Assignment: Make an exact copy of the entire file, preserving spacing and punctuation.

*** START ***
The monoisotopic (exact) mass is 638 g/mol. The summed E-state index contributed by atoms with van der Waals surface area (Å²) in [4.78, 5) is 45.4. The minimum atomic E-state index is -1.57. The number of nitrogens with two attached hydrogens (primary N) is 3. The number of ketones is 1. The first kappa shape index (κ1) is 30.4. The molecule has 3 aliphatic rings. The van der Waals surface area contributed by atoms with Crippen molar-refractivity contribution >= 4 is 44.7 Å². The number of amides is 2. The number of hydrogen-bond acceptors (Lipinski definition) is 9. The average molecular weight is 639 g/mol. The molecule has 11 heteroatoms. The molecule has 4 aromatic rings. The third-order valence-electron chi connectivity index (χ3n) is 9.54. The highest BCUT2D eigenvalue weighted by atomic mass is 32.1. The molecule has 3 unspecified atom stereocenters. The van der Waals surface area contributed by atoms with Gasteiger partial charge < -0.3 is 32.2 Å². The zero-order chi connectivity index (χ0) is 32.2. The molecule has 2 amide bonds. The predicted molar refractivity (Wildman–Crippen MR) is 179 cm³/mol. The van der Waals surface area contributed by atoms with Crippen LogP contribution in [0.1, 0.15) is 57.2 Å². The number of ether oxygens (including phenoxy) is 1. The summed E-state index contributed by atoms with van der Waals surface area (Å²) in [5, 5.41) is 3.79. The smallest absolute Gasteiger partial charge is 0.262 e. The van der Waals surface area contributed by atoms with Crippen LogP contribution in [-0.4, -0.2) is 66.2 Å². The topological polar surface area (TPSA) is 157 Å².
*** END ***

The monoisotopic (exact) mass is 638 g/mol. The summed E-state index contributed by atoms with van der Waals surface area (Å²) in [4.78, 5) is 45.4. The minimum atomic E-state index is -1.57. The number of nitrogens with two attached hydrogens (primary N) is 3. The number of ketones is 1. The first kappa shape index (κ1) is 30.4. The molecule has 3 aliphatic rings. The van der Waals surface area contributed by atoms with Crippen molar-refractivity contribution >= 4 is 44.7 Å². The number of amides is 2. The number of hydrogen-bond acceptors (Lipinski definition) is 9. The average molecular weight is 639 g/mol. The molecule has 11 heteroatoms. The molecule has 4 aromatic rings. The third-order valence-electron chi connectivity index (χ3n) is 9.54. The highest BCUT2D eigenvalue weighted by atomic mass is 32.1. The molecule has 3 unspecified atom stereocenters. The van der Waals surface area contributed by atoms with Gasteiger partial charge < -0.3 is 32.2 Å². The zero-order chi connectivity index (χ0) is 32.2. The molecule has 2 amide bonds. The predicted molar refractivity (Wildman–Crippen MR) is 179 cm³/mol. The van der Waals surface area contributed by atoms with Crippen LogP contribution in [0.1, 0.15) is 57.2 Å². The number of ether oxygens (including phenoxy) is 1. The summed E-state index contributed by atoms with van der Waals surface area (Å²) in [5, 5.41) is 3.79. The smallest absolute Gasteiger partial charge is 0.262 e. The van der Waals surface area contributed by atoms with Crippen LogP contribution in [-0.4, -0.2) is 66.2 Å². The topological polar surface area (TPSA) is 157 Å².